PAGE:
All the right moves

  • by Paul Parish
  • Tuesday April 12, 2011
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San Francisco Ballet in Christopher Wheeldon's <i>Number<br>Nine.</i> Photo: Erik Tomasson
San Francisco Ballet in Christopher Wheeldon's Number
Photo: Erik Tomasson

San Francisco Ballet has risen in the world's esteem gradually over the last 20 years, moving up through the ranks of respectable provincial companies, gaining prestige every year. SFB now occupies a position as one of the most exciting dance companies that works from a classical base to be seen anywhere in the world. This does not mean they go to St. Petersburg and dance Swan Lake better than the Russians do; it means they go to London, Paris, New York, the Edinburgh Festival, the major artistic capitals in Europe and Asia, and dance new works that nobody has ever seen before in a way that's sharp, fleet, and exhilarating, with uncanny grace. They then return home in triumph, bringing accolades and prizes and reports of the biggest walk-up (i.e., last-minute, as the word got around the grapevine) sales in the history of the theater.

To see the kind of show that's making us famous abroad, you should check out SFB's Programs 6 and 7, which opened at the Opera House last weekend and will run there through Wednesday of next week. Both are mixed bills. The oldest piece, Petrouchka, was a sensation in Paris 100 years ago, when Stravinsky's music dazzled Western audiences for the first time and Nijinsky knocked the socks off the balletomanes as the sawdust puppet with the soul of Everyman. The other ballets on the programs are all 21st-century. Two of them are brand-new to us, and one was just made a few months ago for these dancers, who have taken to it like a hungry man to a steak. This ballet, Number Nine by Christopher Wheeldon, sweeps across the stage like a series of storms, scouring the eyes and leaving you feeling braced and enormously refreshed, and wondering what just happened to you. The other ballet new to us, Chroma, comes from London (where it won the Lawrence Olivier Prizes at its debut five years ago), and looks at first viewing like a sci-fi version of the blues, like Etta James' "I Feel Uneasy" set in motion and articulated by a new multi-racial breed of dancer, possessed of the finest motor skills on the planet.

Number Nine sends 24 dancers moving at a mad rush to the drastically propulsive music of Michael Torke's "Ash." It's virtually a disco beat, unrelenting, with the major displacements in decibel levels and tone color. It's the kind of beat that can drive a nightclub crowd into a trance (and the audience was screaming at the end). The dancers on opening night were fantastically alert – they had to be, the moves are so sharp, so clear, so risky. There are places where streams of dancers move through colonnades of other dancers like water through a hydroelectric dam, or set up a line of sculptured forms 1-2-3-4-5-6, just like that, all pointing like bird-dogs at the same place. Then the whole set-up dissolves, the stage empties, and more rush on. Or at least I think I saw that. Each new image scrubs the last one off the mind, which leaves you exhilarated, breathless, and remembering only the  colors: lemony gold for the 16 corps dancers, turquoise, carmine, key-lime for the principals. The strongest after-image I have left, and the only one I'm certain of, is the gorgeous Myles Thatcher poised like the Nike of Samothrace, center-stage, in the opening tableau.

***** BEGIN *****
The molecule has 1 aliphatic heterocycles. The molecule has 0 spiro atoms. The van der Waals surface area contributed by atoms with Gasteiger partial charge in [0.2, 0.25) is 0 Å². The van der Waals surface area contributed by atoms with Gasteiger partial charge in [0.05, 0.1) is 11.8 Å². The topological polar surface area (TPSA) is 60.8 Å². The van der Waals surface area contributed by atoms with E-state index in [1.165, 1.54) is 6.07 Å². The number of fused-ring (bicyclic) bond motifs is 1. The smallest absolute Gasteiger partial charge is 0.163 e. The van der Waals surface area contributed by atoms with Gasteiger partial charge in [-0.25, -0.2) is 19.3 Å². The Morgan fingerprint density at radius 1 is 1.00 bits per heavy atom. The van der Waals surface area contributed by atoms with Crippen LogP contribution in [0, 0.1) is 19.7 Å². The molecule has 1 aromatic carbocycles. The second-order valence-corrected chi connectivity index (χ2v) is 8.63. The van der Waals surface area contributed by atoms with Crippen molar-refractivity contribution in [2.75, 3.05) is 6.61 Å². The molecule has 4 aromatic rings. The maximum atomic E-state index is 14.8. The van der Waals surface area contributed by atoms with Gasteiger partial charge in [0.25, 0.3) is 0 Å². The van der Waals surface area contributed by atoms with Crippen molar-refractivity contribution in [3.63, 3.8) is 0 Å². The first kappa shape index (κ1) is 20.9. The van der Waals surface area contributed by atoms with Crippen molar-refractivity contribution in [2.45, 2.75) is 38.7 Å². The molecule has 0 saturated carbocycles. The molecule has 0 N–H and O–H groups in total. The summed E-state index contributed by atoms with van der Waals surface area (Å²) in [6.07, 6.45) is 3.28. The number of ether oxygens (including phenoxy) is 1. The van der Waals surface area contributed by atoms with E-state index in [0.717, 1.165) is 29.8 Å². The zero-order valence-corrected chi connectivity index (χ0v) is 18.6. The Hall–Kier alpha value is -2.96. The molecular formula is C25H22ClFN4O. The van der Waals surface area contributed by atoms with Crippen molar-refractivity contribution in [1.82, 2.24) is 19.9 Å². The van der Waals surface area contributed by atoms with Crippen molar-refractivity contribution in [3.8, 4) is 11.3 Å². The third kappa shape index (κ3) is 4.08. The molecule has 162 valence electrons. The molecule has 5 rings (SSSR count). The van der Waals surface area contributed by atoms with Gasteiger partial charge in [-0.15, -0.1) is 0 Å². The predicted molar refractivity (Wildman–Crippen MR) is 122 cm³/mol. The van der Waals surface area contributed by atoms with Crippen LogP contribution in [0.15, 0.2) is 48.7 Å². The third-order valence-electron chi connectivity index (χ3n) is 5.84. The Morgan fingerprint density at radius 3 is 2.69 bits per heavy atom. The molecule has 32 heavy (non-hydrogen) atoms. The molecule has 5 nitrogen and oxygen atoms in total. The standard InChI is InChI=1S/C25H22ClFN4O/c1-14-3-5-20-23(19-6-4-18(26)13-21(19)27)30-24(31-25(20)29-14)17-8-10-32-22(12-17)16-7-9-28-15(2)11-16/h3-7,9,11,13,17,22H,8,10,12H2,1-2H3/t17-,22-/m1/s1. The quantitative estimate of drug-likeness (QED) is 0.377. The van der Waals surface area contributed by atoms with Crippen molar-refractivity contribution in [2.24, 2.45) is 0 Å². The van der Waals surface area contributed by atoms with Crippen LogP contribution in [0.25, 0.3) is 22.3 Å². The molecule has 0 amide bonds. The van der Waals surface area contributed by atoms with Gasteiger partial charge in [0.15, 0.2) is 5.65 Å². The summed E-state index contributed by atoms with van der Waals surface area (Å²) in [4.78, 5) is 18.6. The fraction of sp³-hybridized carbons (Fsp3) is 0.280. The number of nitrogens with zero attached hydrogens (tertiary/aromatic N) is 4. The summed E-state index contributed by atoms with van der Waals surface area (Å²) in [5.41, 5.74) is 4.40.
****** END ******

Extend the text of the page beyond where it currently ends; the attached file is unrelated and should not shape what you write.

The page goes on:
The new Wheeldon piece closes Program 7. His last-but-one ballet, Ghosts, formed the opening of Program 6, and turned out to be the most satisfying of all the works. It gives a great role to the ballerina Sofiane Sylve, a sovereign diva whose majestically objective dancing is matched by a generosity of spirit that makes her a presiding presence over this melancholy, silvery, slow-motion wonder. The dancers' bodies sink and subside, float, are eddied about, like the passengers of the Titanic seen through to the end from the perspective of the gods, as a cosmic event.

The other new-to-us ballet, Chroma, closes that program. Chroma also looks at human life from a compassionate but remote distance. Wayne MacGregor has made this piece to   Stravinskian re-orchestrations of the "alternative-rock" music of The White Stripes (Jody Talbot, composer). He uses very strange, bird-like movements that nevertheless seem totally appropriate to the searing, fascinating music coming from the orchestra (brilliantly led by Martin West). This is not typical ballet. It's as if he tried to ignore the bones and made the moves come from the viscera, from very deep inside, as if the spine were a snake, or a swan's neck. It's not pretty, but it is fascinating. Seen against the vast off-white stage setting – itself a monumental piece of architecture, designed by John Pawson – the dancers look very vulnerable. They're wearing very little, some kind of underwear, "short teddies," perhaps? The garments look like towels tied under the armpits. They look vulnerable, but not afraid, not in the least.

Also on the bills were the neo-classical Bach piano-concerto ballet Seven for Eight, Helgi Tomasson's finest work (Program 6), and the dark, lovely allegory Underskin, set to Schoenberg's ravishing Verklaerte Nacht, by Renato Zanella on Program 7. Everything was danced to perfection.